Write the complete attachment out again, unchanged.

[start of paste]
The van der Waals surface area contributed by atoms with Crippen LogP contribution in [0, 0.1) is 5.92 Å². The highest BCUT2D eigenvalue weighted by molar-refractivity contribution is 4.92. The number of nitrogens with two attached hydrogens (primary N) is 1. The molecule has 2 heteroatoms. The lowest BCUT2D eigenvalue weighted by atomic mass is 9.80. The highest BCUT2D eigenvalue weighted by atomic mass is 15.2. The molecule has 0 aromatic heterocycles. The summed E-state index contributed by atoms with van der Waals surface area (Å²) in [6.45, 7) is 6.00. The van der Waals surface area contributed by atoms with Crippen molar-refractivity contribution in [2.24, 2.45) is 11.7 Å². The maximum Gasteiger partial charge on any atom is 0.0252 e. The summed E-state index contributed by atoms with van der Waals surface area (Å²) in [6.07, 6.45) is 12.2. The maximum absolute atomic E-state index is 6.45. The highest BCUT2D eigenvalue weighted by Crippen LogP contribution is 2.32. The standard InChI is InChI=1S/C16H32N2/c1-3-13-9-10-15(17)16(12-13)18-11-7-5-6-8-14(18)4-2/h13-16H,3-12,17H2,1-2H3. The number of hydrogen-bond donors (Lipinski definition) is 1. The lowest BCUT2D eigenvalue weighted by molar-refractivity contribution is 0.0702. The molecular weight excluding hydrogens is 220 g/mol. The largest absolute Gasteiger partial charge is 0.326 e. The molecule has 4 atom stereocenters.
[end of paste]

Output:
The van der Waals surface area contributed by atoms with Crippen LogP contribution in [0, 0.1) is 5.92 Å². The highest BCUT2D eigenvalue weighted by molar-refractivity contribution is 4.92. The number of nitrogens with two attached hydrogens (primary N) is 1. The molecule has 2 heteroatoms. The lowest BCUT2D eigenvalue weighted by atomic mass is 9.80. The highest BCUT2D eigenvalue weighted by atomic mass is 15.2. The molecule has 0 aromatic heterocycles. The summed E-state index contributed by atoms with van der Waals surface area (Å²) in [6.45, 7) is 6.00. The van der Waals surface area contributed by atoms with Crippen molar-refractivity contribution in [2.24, 2.45) is 11.7 Å². The maximum Gasteiger partial charge on any atom is 0.0252 e. The summed E-state index contributed by atoms with van der Waals surface area (Å²) in [6.07, 6.45) is 12.2. The maximum absolute atomic E-state index is 6.45. The highest BCUT2D eigenvalue weighted by Crippen LogP contribution is 2.32. The standard InChI is InChI=1S/C16H32N2/c1-3-13-9-10-15(17)16(12-13)18-11-7-5-6-8-14(18)4-2/h13-16H,3-12,17H2,1-2H3. The number of hydrogen-bond donors (Lipinski definition) is 1. The lowest BCUT2D eigenvalue weighted by molar-refractivity contribution is 0.0702. The molecular weight excluding hydrogens is 220 g/mol. The largest absolute Gasteiger partial charge is 0.326 e. The molecule has 4 atom stereocenters.